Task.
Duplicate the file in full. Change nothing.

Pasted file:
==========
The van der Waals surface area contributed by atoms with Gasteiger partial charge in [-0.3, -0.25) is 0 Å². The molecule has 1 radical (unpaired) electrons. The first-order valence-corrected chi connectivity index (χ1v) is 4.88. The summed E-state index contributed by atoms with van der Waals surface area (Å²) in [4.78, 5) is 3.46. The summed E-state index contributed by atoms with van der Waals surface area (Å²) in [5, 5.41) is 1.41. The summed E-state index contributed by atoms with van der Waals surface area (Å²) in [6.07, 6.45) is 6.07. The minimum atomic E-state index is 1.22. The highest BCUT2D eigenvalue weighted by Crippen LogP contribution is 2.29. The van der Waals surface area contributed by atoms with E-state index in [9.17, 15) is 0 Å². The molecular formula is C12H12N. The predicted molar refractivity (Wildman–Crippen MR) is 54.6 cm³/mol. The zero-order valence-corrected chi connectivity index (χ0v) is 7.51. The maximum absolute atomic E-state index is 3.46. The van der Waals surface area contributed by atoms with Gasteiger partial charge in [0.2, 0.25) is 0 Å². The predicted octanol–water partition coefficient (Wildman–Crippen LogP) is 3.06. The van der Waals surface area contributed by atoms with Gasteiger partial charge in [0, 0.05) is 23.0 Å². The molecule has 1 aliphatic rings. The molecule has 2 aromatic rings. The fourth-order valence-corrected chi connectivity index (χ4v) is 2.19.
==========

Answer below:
The van der Waals surface area contributed by atoms with Gasteiger partial charge in [-0.3, -0.25) is 0 Å². The molecule has 1 radical (unpaired) electrons. The first-order valence-corrected chi connectivity index (χ1v) is 4.88. The summed E-state index contributed by atoms with van der Waals surface area (Å²) in [4.78, 5) is 3.46. The summed E-state index contributed by atoms with van der Waals surface area (Å²) in [5, 5.41) is 1.41. The summed E-state index contributed by atoms with van der Waals surface area (Å²) in [6.07, 6.45) is 6.07. The minimum atomic E-state index is 1.22. The highest BCUT2D eigenvalue weighted by Crippen LogP contribution is 2.29. The van der Waals surface area contributed by atoms with E-state index in [9.17, 15) is 0 Å². The molecular formula is C12H12N. The predicted molar refractivity (Wildman–Crippen MR) is 54.6 cm³/mol. The zero-order valence-corrected chi connectivity index (χ0v) is 7.51. The maximum absolute atomic E-state index is 3.46. The van der Waals surface area contributed by atoms with Gasteiger partial charge in [0.2, 0.25) is 0 Å². The predicted octanol–water partition coefficient (Wildman–Crippen LogP) is 3.06. The van der Waals surface area contributed by atoms with Gasteiger partial charge in [0, 0.05) is 23.0 Å². The molecule has 1 aliphatic rings. The molecule has 2 aromatic rings. The fourth-order valence-corrected chi connectivity index (χ4v) is 2.19.